I have a soft spot for children’s music, especially if they’re traditional folk songs of any culture. But the children’s music that really tugs at my heart are the timeless melodies I grew up with as a kid in Japan.
So when I listened to Elena Moon Park and Friends’ beautiful and fun album, “Rabbit Days and Dumplings,” I was most enchanted by “Akatombo” (“Red Dragonfly”) which opens with fingerpicked guitar and is joined by a flute whistling the gorgeous, lazily floating melody I remember from my childhood. Park and executive producer/guitarist Dan Zanes sing both in English and phonetic Japanese, and the music is rounded out with flutes, the buzuk, an Arabic stringed instrument, and koto, the Japanese harp that looks like a surfboard with strings.
The album is chock-full of such world music mashups of culture while the songs are treated with respect for their cultural origins. On some of the songs, Park brings in guest singers to handle the Japanese, Chinese and one Tibetan song. Continue reading →
Scooter Braun, the management guru behind Justin Bieber and Carly Rae Jepsen, today announced he’s signed Korean rap artist Park Jae-Sang, better-known as PSY, the dude with the huge viral video hit, “Gangnam Style” (see above).
The goofy, annoying techno-dance thumper with the horsey-straddling giddyup choreography is unavoidable — with more than 107 million views as of this writing, it’s become a meme with a life of its own. There’s a pretty fun (slightly less annoying) mashup of the song with bits by LMFAO, Far East Movement (featuring Dev), Offspring and Bloodhound Gang titled “Like a Bad White Guy Party Gangnam Style” (see below).
The song’s video was choreographed by PSY, whose name is a reference to “psycho” for his outsized personality. The “Gangnam” in the song refers to the high-toned part of Seoul, where he probably hangs out — Park is a star in Korea.
No doubt the song will now become a megahit with the backing of a US pop music label. There’s a general buzz around Korean pop music, or Kpop, these days, so PSY benefits from that spotlight. Continue reading →
They’ll all be there. Or V there. So don’t be square.
And, the low Early Bird price is only available through tomorrow, so register today and you can feel good about being oh-so-Asian frugal. If you’re a slacker Asian (like me), the pre-registration price ain’t so bad, only $10 more. If you’re traveling from outside SoCal, we’ve arranged for pretty good rates at the Miyako Hotel in Little Tokyo, just half a block from JANM and across the street from a row of ramen shops. Yowsa! Continue reading →
This jaw-dropping shamisen throwdown took place during a free performance sponsored by the Consul General of Japan at Denver, of ABEYA Tsugaru Shamisen Performance Ensemble. It’s an incredible eight-piece group that performs traditional folksongs (and original material) on the shamisen, a three-stringed lute with a tone similar to a western banjo, that’s plucked with a tool that looks like a putty knife.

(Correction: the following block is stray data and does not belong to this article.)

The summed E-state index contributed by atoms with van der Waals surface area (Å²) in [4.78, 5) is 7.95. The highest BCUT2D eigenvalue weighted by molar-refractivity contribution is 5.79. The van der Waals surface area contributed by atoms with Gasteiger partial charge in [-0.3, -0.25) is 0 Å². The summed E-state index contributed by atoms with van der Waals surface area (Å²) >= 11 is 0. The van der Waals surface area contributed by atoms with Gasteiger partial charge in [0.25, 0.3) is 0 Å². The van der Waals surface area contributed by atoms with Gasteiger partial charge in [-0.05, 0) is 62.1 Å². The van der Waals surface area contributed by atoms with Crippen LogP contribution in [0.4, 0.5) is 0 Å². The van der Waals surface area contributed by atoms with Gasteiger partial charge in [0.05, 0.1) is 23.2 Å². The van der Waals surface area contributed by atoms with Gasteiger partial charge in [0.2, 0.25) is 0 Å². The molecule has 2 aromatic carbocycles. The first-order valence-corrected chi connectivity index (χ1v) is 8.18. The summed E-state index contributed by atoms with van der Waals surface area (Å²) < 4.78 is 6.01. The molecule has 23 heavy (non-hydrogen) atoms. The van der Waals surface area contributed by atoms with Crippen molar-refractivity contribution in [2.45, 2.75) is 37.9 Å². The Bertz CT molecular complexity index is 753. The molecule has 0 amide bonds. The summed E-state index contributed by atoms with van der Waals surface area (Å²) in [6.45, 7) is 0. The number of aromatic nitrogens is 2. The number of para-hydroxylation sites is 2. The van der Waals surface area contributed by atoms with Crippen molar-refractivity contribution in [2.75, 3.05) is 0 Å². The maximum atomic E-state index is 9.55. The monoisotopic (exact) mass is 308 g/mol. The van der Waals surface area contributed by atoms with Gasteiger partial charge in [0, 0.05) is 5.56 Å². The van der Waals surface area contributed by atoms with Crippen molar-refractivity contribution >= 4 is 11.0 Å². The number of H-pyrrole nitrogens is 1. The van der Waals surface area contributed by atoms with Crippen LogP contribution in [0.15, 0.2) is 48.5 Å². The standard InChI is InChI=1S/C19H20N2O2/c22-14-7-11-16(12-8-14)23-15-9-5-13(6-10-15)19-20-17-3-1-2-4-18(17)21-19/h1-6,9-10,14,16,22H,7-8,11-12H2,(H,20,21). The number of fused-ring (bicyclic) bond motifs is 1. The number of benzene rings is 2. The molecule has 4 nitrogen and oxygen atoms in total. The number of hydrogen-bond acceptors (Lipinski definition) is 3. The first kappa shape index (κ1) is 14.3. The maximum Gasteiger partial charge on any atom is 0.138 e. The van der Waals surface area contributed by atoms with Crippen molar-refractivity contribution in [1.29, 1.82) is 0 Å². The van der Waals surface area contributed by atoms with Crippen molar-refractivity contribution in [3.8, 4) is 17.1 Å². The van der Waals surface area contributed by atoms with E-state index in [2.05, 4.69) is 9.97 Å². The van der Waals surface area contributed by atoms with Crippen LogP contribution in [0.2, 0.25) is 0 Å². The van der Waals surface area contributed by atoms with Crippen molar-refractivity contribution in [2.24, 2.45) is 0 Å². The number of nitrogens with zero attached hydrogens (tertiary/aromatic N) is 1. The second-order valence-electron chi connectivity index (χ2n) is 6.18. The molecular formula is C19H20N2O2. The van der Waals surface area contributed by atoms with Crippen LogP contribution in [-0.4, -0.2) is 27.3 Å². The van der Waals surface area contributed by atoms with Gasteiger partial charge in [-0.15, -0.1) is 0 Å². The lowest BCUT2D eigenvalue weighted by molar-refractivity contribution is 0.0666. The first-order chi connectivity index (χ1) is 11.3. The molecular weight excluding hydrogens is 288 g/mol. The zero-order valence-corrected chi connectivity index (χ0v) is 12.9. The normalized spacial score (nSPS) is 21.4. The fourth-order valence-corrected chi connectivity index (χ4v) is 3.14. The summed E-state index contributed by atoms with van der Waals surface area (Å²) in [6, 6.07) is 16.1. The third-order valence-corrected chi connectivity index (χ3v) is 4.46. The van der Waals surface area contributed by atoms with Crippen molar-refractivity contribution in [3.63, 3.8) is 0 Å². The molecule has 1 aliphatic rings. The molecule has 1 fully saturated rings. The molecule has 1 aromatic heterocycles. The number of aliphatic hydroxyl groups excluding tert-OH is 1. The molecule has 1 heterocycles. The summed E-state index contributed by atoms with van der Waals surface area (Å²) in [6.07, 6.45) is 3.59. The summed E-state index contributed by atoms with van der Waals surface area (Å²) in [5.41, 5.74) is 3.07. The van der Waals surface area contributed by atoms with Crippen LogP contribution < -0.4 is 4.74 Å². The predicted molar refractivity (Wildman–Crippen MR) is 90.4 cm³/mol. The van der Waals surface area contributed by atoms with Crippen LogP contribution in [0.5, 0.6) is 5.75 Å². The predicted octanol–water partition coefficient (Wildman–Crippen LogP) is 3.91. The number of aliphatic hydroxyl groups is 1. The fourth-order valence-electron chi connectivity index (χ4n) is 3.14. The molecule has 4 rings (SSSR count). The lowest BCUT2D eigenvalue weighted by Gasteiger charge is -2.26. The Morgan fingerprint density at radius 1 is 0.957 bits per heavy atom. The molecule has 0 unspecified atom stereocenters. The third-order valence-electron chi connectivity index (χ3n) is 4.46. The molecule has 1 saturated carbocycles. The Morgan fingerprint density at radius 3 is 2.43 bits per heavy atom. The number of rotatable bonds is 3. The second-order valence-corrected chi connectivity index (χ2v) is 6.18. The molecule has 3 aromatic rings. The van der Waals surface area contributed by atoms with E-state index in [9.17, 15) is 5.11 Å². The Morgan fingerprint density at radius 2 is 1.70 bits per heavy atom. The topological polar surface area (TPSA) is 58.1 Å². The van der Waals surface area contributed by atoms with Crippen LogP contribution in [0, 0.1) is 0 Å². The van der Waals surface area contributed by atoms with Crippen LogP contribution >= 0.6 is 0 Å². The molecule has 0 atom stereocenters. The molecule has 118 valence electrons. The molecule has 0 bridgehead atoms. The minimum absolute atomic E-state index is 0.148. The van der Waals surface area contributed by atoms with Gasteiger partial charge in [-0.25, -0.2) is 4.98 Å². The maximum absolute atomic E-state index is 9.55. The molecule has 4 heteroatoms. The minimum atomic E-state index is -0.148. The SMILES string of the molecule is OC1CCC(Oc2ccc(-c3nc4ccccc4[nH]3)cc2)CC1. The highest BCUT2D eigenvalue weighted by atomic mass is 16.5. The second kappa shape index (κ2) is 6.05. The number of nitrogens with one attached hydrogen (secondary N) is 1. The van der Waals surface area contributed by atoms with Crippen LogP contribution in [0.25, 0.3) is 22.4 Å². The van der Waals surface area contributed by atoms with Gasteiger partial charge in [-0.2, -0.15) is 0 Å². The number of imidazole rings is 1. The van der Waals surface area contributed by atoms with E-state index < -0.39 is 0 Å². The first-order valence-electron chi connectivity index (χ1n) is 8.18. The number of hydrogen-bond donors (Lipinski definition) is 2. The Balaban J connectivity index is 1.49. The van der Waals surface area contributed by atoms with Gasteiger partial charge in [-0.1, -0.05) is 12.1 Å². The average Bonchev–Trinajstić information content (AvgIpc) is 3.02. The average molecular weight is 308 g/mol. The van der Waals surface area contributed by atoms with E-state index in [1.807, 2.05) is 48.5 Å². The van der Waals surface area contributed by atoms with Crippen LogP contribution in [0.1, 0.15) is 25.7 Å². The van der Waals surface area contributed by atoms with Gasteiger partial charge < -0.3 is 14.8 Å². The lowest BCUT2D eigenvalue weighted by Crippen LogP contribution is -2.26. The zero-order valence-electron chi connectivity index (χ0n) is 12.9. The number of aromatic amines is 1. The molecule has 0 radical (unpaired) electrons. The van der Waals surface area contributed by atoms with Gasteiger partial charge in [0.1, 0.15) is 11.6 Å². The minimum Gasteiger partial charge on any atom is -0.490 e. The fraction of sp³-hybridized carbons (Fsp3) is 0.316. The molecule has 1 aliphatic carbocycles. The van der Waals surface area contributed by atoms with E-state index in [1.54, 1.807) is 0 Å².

The two men, Kinzaburo and Ginzaburo Abe, are brothers and both past national champions of shamisen. The woman, Maya Nemoto, who’s also an awesome vocalist, is the current national champion. These musicians are so amazing that it’s like imagining a similar face-off on guitars between rock giants like Jimmy Page, Richard Thompson and Les Paul.
Who do you think is the winner of this competition?
Erin and I missed seeing the Kyogaku taiko drum group from Matsukawa, Japan, when they played full concerts in Colorado Springs and Denver sponsored by Nippon Kan, the non-profit organization founded by Domo restaurauteur and aikido sensei Gaku Homma. The shows were part of their “Arigatou” (Thank You) tour of the United States to show Japan’s gratitude for the outpouring of support after the Great East Japan Earthquake and subsequent tsunami that killed almost 20,000 people. But we were fortunate to get to see a brief sample of their great performance.
The group was the surprise entertainment booked by the Consulate General of Japan at Denver, for a memorial reception to mark the one-year anniversary of the March 11, 2011 disaster. The memorial was the culmination of efforts by the Japanese government to thank the rest of the world.
After the speeches, Deputy Consul General Hiromoto Oyama introdue the evening’s surprise guests, who entered the room and walked through the crowd beating their drums. Before anyone realized, the entire group — of mostly young musicians — assembled on the stage and pounded out a kinetic number with precision choreography.
We were glad we got to see even just a few songs by this talented ensemble. I hope they come back again so we can sit through and entire performance.
Here’s another song they played, featuring members wearing “oni” masks. Oni are demon spirits but not necessarily evil or Satanic like the western devil. They may be scary-looking but they can be just mischievous. Playing taiko isn’t easy — my abs hurt just watching these musicians playing while they’re leaning back.